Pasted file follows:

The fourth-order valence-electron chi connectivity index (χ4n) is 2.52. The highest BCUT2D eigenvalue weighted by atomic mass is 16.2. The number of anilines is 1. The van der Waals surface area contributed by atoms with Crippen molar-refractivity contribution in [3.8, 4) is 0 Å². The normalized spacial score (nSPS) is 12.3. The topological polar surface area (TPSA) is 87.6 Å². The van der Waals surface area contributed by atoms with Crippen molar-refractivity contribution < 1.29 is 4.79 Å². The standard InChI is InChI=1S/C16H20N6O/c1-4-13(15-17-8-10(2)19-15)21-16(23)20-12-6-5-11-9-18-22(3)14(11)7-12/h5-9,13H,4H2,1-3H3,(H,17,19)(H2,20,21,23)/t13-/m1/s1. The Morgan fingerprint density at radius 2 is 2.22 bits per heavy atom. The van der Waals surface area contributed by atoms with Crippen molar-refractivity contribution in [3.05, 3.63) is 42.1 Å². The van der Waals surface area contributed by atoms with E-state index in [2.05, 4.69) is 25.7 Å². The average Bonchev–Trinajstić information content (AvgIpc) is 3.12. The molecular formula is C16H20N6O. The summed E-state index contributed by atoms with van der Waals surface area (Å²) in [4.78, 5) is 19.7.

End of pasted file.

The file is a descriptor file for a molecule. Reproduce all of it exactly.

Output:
The fourth-order valence-electron chi connectivity index (χ4n) is 2.52. The highest BCUT2D eigenvalue weighted by atomic mass is 16.2. The number of anilines is 1. The van der Waals surface area contributed by atoms with Crippen molar-refractivity contribution in [3.8, 4) is 0 Å². The normalized spacial score (nSPS) is 12.3. The topological polar surface area (TPSA) is 87.6 Å². The van der Waals surface area contributed by atoms with Crippen molar-refractivity contribution < 1.29 is 4.79 Å². The standard InChI is InChI=1S/C16H20N6O/c1-4-13(15-17-8-10(2)19-15)21-16(23)20-12-6-5-11-9-18-22(3)14(11)7-12/h5-9,13H,4H2,1-3H3,(H,17,19)(H2,20,21,23)/t13-/m1/s1. The Morgan fingerprint density at radius 2 is 2.22 bits per heavy atom. The van der Waals surface area contributed by atoms with Crippen molar-refractivity contribution in [3.05, 3.63) is 42.1 Å². The van der Waals surface area contributed by atoms with E-state index in [2.05, 4.69) is 25.7 Å². The average Bonchev–Trinajstić information content (AvgIpc) is 3.12. The molecular formula is C16H20N6O. The summed E-state index contributed by atoms with van der Waals surface area (Å²) in [4.78, 5) is 19.7.